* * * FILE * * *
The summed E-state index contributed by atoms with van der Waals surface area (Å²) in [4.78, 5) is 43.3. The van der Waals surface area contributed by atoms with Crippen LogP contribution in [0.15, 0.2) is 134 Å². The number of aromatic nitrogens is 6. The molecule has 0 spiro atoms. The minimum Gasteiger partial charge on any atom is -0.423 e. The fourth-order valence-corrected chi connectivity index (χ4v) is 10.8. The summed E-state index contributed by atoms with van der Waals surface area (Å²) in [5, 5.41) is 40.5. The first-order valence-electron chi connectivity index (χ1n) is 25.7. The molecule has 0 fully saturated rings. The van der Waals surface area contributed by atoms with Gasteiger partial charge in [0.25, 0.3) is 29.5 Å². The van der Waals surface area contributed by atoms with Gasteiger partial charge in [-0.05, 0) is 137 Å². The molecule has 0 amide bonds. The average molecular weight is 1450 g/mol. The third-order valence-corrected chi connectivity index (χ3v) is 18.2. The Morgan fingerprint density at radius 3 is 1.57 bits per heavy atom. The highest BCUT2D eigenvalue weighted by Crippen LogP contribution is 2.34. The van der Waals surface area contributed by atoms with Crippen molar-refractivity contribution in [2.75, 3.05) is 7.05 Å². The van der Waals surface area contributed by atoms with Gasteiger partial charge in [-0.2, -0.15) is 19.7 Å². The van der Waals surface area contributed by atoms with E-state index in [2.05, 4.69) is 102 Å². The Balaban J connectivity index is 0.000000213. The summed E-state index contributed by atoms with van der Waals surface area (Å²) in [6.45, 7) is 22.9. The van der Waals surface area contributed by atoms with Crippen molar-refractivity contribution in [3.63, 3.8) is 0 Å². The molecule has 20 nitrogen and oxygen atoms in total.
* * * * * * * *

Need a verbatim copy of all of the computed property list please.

The summed E-state index contributed by atoms with van der Waals surface area (Å²) in [4.78, 5) is 43.3. The van der Waals surface area contributed by atoms with Crippen LogP contribution in [0.15, 0.2) is 134 Å². The number of aromatic nitrogens is 6. The molecule has 0 spiro atoms. The minimum Gasteiger partial charge on any atom is -0.423 e. The fourth-order valence-corrected chi connectivity index (χ4v) is 10.8. The summed E-state index contributed by atoms with van der Waals surface area (Å²) in [5, 5.41) is 40.5. The first-order valence-electron chi connectivity index (χ1n) is 25.7. The molecule has 0 fully saturated rings. The van der Waals surface area contributed by atoms with Gasteiger partial charge in [0.25, 0.3) is 29.5 Å². The van der Waals surface area contributed by atoms with Gasteiger partial charge in [-0.05, 0) is 137 Å². The molecule has 0 amide bonds. The average molecular weight is 1450 g/mol. The third-order valence-corrected chi connectivity index (χ3v) is 18.2. The Morgan fingerprint density at radius 3 is 1.57 bits per heavy atom. The highest BCUT2D eigenvalue weighted by Crippen LogP contribution is 2.34. The van der Waals surface area contributed by atoms with Crippen molar-refractivity contribution in [2.75, 3.05) is 7.05 Å². The van der Waals surface area contributed by atoms with Gasteiger partial charge in [-0.2, -0.15) is 19.7 Å². The van der Waals surface area contributed by atoms with E-state index in [2.05, 4.69) is 102 Å². The Balaban J connectivity index is 0.000000213. The summed E-state index contributed by atoms with van der Waals surface area (Å²) in [6.45, 7) is 22.9. The van der Waals surface area contributed by atoms with Crippen molar-refractivity contribution in [3.63, 3.8) is 0 Å². The molecule has 20 nitrogen and oxygen atoms in total.